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Hi ridgell. Sound like maybe you're trying to do an A-320 HUD or something like that, where the heading tape IS the horizon line? That's going to be a complex series of shifts and rotates, which I have never tried, but i'm certain it's possible, because some French team did it. The heading degrees were almost but not entirely to scale, also. It was really very nice work. (I'll just have to try to remember where it was that I saw it!) It was not XML though, so even if I can ultimately point you to it there's no way to get hints from the code.About your horizon and all the shifts and rotates necessary... keep hammering away. There is a waypoint "tadpole" in my F-16 HUD which took something like 9 or 10 shifts / rotates to get it even close to its action in reality. (It floats around with the vector (3 operations, or elements), shifts across it based on bearing to waypoint (1 op.), rotates to point to the waypoint (1 op.), and, finally, it's always in a position where a line between it and the vector is parallel to the horizon (that's 2 more trig ops). And then... some of those shifts and rotates have to be undone. (2 or 3 more ops.) Crazy. And it is still not entirely correct! My point with all of that: you'd be surprised at what can be done with a little experimentation (i.e., pulling of hair ;-) ... and the order of those shifts and rotates is (obviously) extremely important, and what I had to tinker with the most. Oh, and the horizon shifting with altitude thing... this is difficult to explain in detail, but i'll try, because i've been exactly where you are with it. First, the amount of shifting is done by the "guts" of the sim, not HUD code. The HUD is focussed at infinity, and the HUD horizon (as I know you know)just demarcates the point of level flight. Naturally then it shifts up with altitude. The extent of the shift... well, I measured this once and the extent to which it's shifted up in the sim was like 1.4 times the amount in reality or something like that... (5 degrees at 30K feet, as I recall?). But againb, the extent to which it does shift up with altitude is set by the sim, not HUD code. And I for one would be VERY hesitant to mess with that operation. (I once did anyway. ;-) Why the hesitation now? Well.... your longitudinal axis must always be at the same point on the screen, as must your waterline, since only rebuilding the aircraft in flight could change them (heheh)... and 1 degree worth of pitch is always the same, no matter the altitude... as is 1 degree worth of vector displacement... so, since it's not just the HUD horizon but the sim's internal longitudinal axis that's shifting up with altitude (that's the important part), it's pretty easy to see how artificially messing with that HUD horizon shift throws off the balance and relationship between those 3 things - axis, pitch, flight path. (And I consider those to be the most fundamental things in a HUD.)I do know exactly what you're talking about and the problem you wish to overcome, only because it annoyed the #### out of me for awhile and I tried to "fix" it once, but I soon realized there was no way to do so without ultimately fudging on either axis position, pitch ladder displacement WRT the real axis, or vector displacement WRT the real axis... all very bad things, IMHO!!Anyway, good luck with your horizon / heading tape. I'll try to dig up where it was I saw that Airbus HUD. Thanks for the kind words too, and ####, don't ever feel like you're "critiquing." Seriously. 90 percent of us on here are amateurs who do this stuff part time, for fun, so how seriously can it be taken? I for one have plenty of other things to take way more seriously. ;-)Scott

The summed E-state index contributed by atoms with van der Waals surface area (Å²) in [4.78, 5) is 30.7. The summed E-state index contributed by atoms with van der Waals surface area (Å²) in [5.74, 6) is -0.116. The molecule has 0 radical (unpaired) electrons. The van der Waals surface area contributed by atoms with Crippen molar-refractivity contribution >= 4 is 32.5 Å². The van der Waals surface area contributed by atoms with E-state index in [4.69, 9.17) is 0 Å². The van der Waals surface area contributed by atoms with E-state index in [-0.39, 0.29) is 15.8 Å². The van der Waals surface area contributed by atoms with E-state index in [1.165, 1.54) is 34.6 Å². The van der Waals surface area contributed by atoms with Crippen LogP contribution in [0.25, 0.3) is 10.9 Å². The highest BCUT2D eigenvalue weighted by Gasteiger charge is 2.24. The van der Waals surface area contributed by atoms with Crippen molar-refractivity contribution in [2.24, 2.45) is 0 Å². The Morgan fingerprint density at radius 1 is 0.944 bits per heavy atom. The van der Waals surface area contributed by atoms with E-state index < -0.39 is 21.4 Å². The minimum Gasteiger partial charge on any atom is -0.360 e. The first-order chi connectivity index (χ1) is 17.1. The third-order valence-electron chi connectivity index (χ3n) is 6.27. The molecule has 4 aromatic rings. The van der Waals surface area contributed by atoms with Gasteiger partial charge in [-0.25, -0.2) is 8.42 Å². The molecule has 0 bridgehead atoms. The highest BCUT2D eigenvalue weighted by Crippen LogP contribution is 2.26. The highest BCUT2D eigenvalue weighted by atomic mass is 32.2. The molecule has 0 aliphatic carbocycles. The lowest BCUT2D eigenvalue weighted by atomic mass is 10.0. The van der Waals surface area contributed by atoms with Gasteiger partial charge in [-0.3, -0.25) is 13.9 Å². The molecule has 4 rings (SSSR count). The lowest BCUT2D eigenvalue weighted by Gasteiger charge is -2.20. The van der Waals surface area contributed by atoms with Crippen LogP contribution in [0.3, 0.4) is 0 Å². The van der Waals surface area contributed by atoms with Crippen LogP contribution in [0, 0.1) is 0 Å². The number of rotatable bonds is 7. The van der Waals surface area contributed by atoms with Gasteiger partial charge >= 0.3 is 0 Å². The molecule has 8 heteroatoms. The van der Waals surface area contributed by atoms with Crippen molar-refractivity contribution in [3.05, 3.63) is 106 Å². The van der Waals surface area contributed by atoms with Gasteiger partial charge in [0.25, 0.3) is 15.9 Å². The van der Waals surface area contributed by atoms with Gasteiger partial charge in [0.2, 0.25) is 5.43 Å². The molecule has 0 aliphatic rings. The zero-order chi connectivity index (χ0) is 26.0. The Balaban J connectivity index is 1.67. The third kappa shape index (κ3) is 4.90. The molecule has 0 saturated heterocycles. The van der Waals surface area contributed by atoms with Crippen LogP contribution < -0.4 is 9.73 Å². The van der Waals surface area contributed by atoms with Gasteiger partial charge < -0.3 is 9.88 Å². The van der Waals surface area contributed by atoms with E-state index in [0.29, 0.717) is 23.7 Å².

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Ridgell,The size of the bitmap shouldn't be a factor.Did you try shifting with (A:PLANE HEADING DEGREES MAGNETIC, Degrees) dnorOr using with instead of ?Tom